E-Book Readers

  Bingalau 08:41 03 Aug 2011
Locked
Answered

I know some of us already have Kindles, but when I saw this in my weekly mail from the money saving bloke I thought I would pass it on. If I am putting this in the wrong forum, I apologise. http://www.moneysavingexpert.com/deals/cheap-ebook-readers-kindles

I know our FE thinks his is the "Bee's Knees" and my partner and I share one with no problems. I'm not on commission either.

  zzzz999 08:52 03 Aug 2011

give me a real book purchased after a lovely time perusing a book shop

  Quickbeam 09:15 03 Aug 2011

But think of all the time to be saved over the years on putting up book shelves at Rick's cafe.

  Aitchbee 09:38 03 Aug 2011

I am a bookish person and a techie person - A kindle is half-way. I have only seen people use them on buses occasionally.Books are better.

  zzzz999 09:49 03 Aug 2011

Book shelves are for wimps, real men just balance them on their heads

  wee eddie 09:54 03 Aug 2011

I get all my Books for free ~ I use the local Library

  Armchair 10:09 03 Aug 2011

*I get all my Books for free ~ I use the local Library *

Same here, apart from the occasional 30p (paperback) and 50p (hardback) purchases from my local YMCA shop.

  interzone55 10:48 03 Aug 2011

I'm torn

I love books, and like nothing better than spending time browsing through a good second hand book store, and I have two brilliant bookshops nearby, one in Carnforth & one in Morecambe.

I also love technology.

I bought a Sony PRS-350 last year, primarily because I thought its touch screen interface would be easier to use than a Kindle, it is also much smaller.

I then found out that E-books for the Sony, available via many retailers, were consistently 50% more expensive than books for the Kindle, and the lack of Wifi made it that little bit harder to buy books, which had to be done using a PC, then running the book through the Adobe Digital Book software and uploading it to the reader via the Sony Reader software. I could drop a normal PDF straight onto the reader, but purchased books were a real faff.

Eventually the PRS-350 ended up on Ebay, and I'm now working through the huge pile of paper books I'm still accumulating whilst I wait for the Kindle Tablet that's due to arrive around the time of the Winter Festival...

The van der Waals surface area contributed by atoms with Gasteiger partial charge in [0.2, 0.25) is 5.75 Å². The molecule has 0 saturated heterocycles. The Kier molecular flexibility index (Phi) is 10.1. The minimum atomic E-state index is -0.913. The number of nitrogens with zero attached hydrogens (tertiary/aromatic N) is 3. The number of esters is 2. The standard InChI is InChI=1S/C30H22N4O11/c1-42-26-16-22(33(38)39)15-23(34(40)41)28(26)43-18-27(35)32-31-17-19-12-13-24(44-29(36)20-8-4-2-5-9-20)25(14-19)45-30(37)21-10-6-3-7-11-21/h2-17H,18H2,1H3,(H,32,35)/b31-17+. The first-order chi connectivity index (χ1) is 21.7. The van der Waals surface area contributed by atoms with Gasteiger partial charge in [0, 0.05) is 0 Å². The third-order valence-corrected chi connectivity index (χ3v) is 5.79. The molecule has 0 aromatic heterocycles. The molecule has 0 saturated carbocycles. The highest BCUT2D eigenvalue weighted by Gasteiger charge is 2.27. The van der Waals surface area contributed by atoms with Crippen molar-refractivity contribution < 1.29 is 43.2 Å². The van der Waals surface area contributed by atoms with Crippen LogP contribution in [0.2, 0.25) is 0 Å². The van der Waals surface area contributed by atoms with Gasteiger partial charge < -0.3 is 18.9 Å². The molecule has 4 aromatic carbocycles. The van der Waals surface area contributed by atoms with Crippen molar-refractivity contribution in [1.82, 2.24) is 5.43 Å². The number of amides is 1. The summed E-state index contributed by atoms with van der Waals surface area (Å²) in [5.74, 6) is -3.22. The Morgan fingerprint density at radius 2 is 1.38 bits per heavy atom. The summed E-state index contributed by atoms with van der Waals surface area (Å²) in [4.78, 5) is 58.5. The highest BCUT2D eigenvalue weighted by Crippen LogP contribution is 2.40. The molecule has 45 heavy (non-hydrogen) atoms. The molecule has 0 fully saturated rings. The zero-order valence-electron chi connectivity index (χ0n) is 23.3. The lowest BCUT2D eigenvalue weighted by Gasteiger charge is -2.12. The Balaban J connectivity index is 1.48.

Quickbeam 11:37 03 Aug 2011

fourm member

Could something like this carphone holder be adapted to suit being a Kindle support/holder?

This type that uses a standard 4 slot attaching clip system, matched with a flat mount (available from maplins) glued to the back of the Kindle would enable the Kindle to be placed with support in front of the reader.

Suction Holder

  Woolwell 12:40 03 Aug 2011

I bought a Sony reader a couple of years ago. I use it regularly and it is particularly good to take on holiday when I can take several books with me without the weight of the printed books. Good to read on a train or aircraft and the battery life is excellent. However I think that I would buy a Kindle now.

Sony is supposed to be working on having books available from public libraries but so far only a few libraries are signed up and none in my area. You have to be a member of the library. If more libraries were to offer this service for e-readers then it would be a real boon.

On the downside you cannot give away the book when you have finished it because of copyright rules. It cannot be transferred.

  interzone55 12:58 03 Aug 2011

fourm member

The cheaper readers you can get work the same way as the Sony, you buy the encrypted PDF versions of books from the likes of WH Smith or Waterstones online, which means the books are roughly 50% dearer than the equivalent Kindle copy.

I also feel that the current Kindle has a better screen than the Sony reader I had, and it's also slightly bigger at 6" compared to the 5" PRS-350 screen.

I wouldn't touch the colour readers currently on the market, battery life is bad, and the screen gets tiring to read after a while.

How are your wife's hands? The kindle is not touch screen, so pages are turned with a couple of elongated buttons on either edge, perfect for left & right handed readers, and you move round menus and pages with a 4-way cursor pad with central enter button.

Other readers are touch screen, so pages are turned by swiping left or right and menu selection is by either pointing witha finger or using the supplied stick thing.

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